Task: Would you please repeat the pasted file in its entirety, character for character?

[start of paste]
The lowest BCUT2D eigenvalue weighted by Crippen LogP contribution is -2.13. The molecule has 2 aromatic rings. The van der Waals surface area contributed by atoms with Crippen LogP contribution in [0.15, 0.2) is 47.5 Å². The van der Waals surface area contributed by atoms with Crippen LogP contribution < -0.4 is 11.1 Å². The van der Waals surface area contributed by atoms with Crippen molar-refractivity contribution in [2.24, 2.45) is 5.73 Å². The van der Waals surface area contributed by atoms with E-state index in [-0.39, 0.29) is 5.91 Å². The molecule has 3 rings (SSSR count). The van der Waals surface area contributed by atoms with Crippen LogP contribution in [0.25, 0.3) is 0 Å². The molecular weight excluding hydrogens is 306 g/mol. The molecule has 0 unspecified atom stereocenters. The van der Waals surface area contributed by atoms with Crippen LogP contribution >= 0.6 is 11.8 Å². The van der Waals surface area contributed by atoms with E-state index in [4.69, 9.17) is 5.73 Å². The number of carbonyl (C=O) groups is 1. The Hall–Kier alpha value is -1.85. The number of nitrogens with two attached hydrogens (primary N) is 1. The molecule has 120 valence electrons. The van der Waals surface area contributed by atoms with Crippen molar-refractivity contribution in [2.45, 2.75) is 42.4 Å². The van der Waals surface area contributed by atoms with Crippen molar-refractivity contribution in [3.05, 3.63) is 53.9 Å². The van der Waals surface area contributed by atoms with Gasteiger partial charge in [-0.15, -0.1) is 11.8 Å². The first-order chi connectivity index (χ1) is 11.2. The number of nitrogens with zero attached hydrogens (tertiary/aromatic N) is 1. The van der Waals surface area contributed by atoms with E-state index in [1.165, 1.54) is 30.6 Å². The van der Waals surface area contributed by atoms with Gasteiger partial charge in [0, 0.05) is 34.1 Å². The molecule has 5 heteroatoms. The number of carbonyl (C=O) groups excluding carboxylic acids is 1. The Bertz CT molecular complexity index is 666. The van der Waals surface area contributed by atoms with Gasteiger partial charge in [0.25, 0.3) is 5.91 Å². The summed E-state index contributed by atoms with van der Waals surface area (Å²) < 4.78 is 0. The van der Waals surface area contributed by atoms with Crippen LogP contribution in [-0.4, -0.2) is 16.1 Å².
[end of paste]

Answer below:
The lowest BCUT2D eigenvalue weighted by Crippen LogP contribution is -2.13. The molecule has 2 aromatic rings. The van der Waals surface area contributed by atoms with Crippen LogP contribution in [0.15, 0.2) is 47.5 Å². The van der Waals surface area contributed by atoms with Crippen LogP contribution < -0.4 is 11.1 Å². The van der Waals surface area contributed by atoms with Crippen molar-refractivity contribution in [2.24, 2.45) is 5.73 Å². The van der Waals surface area contributed by atoms with E-state index in [-0.39, 0.29) is 5.91 Å². The molecule has 3 rings (SSSR count). The van der Waals surface area contributed by atoms with Crippen LogP contribution in [0.25, 0.3) is 0 Å². The molecular weight excluding hydrogens is 306 g/mol. The molecule has 0 unspecified atom stereocenters. The van der Waals surface area contributed by atoms with Crippen LogP contribution >= 0.6 is 11.8 Å². The van der Waals surface area contributed by atoms with E-state index in [4.69, 9.17) is 5.73 Å². The number of carbonyl (C=O) groups is 1. The Hall–Kier alpha value is -1.85. The number of nitrogens with two attached hydrogens (primary N) is 1. The molecule has 120 valence electrons. The van der Waals surface area contributed by atoms with Crippen molar-refractivity contribution in [2.45, 2.75) is 42.4 Å². The van der Waals surface area contributed by atoms with Crippen molar-refractivity contribution in [3.05, 3.63) is 53.9 Å². The van der Waals surface area contributed by atoms with Gasteiger partial charge in [-0.15, -0.1) is 11.8 Å². The first-order chi connectivity index (χ1) is 11.2. The number of nitrogens with zero attached hydrogens (tertiary/aromatic N) is 1. The van der Waals surface area contributed by atoms with E-state index in [1.165, 1.54) is 30.6 Å². The van der Waals surface area contributed by atoms with Gasteiger partial charge in [0, 0.05) is 34.1 Å². The molecule has 5 heteroatoms. The number of carbonyl (C=O) groups excluding carboxylic acids is 1. The Bertz CT molecular complexity index is 666. The van der Waals surface area contributed by atoms with Gasteiger partial charge in [0.25, 0.3) is 5.91 Å². The summed E-state index contributed by atoms with van der Waals surface area (Å²) < 4.78 is 0. The van der Waals surface area contributed by atoms with Crippen LogP contribution in [-0.4, -0.2) is 16.1 Å².